By - King Stubb & Kasiva on July 17, 2023
Corporate restructuring activities, such as Mergers and Amalgamations, are extensively regulated under the Companies Act 2013. However, the taxation aspect, including changes in the taxation computation system and provisions regarding the treatment of different types of mergers and amalgamations, is governed by the Income Tax Act, 1961.
In the Indian taxation system, a capital gains tax is imposed on the transfer of various assets during an amalgamation scheme from the company being amalgamated to the other company. Following the merger of two companies, the assets transferred are not considered as a transfer and therefore do not attract Capital Gains tax provisions. Additionally, shareholders of both companies enjoy taxation benefits if both entities are based in India. Consequently, tax issues in Merger and Amalgamation Transactions can be categorized into two parts: tax issues in domestic merger and amalgamation transactions, and tax issues in international transactions.
The Indian Income Tax Act, 1961 has laid down some essential conditions for any merger to be considered an amalgamation which are as follows:
Capital gain, in taxation terms, refers to the difference between the cost of acquisition of an asset and the sale price when the capital asset is transferred within a fiscal year. When the spread i.e., the difference between the sale consideration and cost of acquisition is positive, it is called capital gain which is taxable in the hands of the transferor entity.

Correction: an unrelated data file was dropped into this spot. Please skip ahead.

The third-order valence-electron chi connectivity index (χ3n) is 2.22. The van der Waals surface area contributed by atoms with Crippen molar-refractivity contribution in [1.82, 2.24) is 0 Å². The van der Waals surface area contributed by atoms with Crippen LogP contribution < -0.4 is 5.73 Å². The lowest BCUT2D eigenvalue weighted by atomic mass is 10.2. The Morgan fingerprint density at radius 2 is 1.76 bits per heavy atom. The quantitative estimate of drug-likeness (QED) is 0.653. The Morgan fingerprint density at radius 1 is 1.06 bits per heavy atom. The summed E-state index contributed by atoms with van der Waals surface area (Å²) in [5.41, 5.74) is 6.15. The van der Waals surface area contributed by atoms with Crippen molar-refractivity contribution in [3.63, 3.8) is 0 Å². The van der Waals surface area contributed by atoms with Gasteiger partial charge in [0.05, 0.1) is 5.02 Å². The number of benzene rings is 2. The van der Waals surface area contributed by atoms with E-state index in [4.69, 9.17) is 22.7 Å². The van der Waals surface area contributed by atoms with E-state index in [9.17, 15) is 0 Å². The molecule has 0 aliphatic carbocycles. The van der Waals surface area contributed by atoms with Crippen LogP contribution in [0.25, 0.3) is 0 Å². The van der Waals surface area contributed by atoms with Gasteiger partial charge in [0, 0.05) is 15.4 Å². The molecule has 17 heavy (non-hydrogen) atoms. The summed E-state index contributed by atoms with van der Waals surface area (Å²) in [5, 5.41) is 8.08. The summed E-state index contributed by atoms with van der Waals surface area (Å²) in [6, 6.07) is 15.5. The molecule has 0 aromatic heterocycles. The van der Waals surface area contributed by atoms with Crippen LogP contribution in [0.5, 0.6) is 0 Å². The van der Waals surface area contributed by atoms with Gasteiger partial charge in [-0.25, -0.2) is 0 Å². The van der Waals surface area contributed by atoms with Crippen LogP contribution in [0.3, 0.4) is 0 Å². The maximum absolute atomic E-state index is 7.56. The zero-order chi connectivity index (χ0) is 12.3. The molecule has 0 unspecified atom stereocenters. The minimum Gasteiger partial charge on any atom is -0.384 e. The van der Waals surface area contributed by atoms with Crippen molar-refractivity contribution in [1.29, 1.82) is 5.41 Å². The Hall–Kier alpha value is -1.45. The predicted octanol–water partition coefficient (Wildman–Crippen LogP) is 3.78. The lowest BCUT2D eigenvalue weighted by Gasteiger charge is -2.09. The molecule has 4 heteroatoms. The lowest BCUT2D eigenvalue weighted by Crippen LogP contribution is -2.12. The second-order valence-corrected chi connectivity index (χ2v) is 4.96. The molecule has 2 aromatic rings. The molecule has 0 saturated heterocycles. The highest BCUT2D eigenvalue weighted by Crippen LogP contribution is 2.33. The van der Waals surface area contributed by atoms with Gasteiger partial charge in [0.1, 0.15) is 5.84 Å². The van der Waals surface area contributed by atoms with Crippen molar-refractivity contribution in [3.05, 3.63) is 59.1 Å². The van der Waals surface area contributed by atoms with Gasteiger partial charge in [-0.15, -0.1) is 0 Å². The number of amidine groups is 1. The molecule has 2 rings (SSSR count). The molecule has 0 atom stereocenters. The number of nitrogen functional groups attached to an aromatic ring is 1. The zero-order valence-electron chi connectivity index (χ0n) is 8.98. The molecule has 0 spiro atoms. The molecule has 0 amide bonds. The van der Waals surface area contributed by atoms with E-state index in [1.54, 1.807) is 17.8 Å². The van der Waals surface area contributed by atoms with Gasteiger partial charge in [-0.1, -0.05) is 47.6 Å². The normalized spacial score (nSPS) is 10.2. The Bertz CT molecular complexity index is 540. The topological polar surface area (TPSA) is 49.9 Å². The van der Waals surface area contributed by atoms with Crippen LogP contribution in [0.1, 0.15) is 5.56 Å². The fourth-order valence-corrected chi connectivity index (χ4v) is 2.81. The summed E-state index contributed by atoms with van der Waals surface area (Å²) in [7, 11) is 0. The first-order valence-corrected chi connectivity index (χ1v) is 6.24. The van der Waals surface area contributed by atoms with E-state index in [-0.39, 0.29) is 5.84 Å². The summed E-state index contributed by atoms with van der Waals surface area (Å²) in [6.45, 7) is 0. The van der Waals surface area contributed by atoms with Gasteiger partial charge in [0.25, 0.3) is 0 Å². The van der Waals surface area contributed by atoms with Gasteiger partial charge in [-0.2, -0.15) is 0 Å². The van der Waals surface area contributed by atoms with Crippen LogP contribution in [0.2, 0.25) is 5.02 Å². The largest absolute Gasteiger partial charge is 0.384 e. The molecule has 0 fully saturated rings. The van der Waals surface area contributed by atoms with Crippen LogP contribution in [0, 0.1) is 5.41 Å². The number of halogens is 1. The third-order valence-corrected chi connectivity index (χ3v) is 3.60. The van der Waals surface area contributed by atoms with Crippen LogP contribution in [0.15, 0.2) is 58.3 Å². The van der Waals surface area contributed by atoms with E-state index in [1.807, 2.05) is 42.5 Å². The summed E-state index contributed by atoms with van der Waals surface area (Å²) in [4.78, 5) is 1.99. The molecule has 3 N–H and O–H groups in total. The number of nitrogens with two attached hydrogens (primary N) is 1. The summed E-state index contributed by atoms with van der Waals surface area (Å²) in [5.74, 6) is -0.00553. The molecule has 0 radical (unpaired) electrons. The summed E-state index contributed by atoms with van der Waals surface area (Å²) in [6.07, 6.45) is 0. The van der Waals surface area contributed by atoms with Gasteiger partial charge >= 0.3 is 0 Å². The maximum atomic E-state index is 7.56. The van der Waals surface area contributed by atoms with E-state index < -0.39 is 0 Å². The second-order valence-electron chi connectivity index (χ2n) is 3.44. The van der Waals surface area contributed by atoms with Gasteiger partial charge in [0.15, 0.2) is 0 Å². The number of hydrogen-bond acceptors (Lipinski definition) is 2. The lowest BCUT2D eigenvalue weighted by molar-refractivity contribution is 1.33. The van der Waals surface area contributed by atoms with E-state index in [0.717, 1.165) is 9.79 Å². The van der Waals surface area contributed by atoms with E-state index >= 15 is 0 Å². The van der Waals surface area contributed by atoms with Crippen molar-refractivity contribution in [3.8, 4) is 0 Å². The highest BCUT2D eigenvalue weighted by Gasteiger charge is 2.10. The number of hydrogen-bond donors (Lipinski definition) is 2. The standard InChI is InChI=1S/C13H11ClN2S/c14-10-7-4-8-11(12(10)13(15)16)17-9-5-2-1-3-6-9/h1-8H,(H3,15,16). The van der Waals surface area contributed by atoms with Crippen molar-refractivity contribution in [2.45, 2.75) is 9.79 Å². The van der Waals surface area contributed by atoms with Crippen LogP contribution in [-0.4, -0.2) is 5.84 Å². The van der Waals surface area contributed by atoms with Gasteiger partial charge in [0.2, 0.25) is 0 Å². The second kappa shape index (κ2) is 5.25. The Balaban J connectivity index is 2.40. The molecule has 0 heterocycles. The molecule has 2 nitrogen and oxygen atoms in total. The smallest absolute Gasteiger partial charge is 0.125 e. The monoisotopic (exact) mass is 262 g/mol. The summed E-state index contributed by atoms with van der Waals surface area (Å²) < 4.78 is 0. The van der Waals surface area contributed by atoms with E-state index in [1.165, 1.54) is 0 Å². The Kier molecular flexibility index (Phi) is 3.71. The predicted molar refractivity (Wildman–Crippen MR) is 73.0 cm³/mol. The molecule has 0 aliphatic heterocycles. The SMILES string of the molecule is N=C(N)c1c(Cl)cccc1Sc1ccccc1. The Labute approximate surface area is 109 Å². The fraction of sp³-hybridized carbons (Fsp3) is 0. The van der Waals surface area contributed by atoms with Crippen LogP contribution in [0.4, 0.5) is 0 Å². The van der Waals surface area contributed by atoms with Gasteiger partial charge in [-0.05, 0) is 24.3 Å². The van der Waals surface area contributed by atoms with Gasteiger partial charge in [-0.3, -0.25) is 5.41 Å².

There are various implications of Capital Gains tax on various entities such as:
According to Section 206AA of the Income Tax Act, upon the failure of any person to provide his PAN to the party responsible for collecting TDS, the latter party has the duty to deduct 20% Tax deducted at the source or the maximum applicable rate. However, in case of a treaty regulating the implications of tax under such situations, the courts shall be the competent authority to adjudicate upon such issues.
This will also differ in case the foreign entity has the Most Favoured Nation status given by India which would result in different tax treatment as decided by the competent authority or the central government.
Merger and Acquisitions in forms of amalgamations open a plethora of ways through which any company can save their taxes or lower them through operation of their income or strategic management of their assets.
The system pertaining to taxation in merger and amalgamation transactions is highly complex where the merger or amalgamation deal gives only a single chance to adopt a method of tax planning which would give an opportunity to save taxes in the future. Secondly, various details need to be taken care of while adopting a strategy for tax planning which goes hand in hand with the scheme of restructuring in order to enable a proper system of tax management.
The acquiring business may experience a taxable gain from the transaction if the tax basis of the assets or shares acquired is lower than the fair market value. This gain is determined by subtracting the asset's or stock's tax base from fair market value
47(vi)]: Under section 47(vi) of the Income-tax Act, capital gain arising from the transfer of assets by the amalgamating companies to the Indian Amalgamated Company is exempt from tax as such transfer will not be regarded as a transfer for the purpose of Capital Gain.
Transfer of business under mergers, amalgamation and acquisitions do not attract any tax liability under GST regime, they are unlikely to be impacted by indirect taxation. For calculating the Capital gains, the holding period is calculated from the date of the original purchase of shares.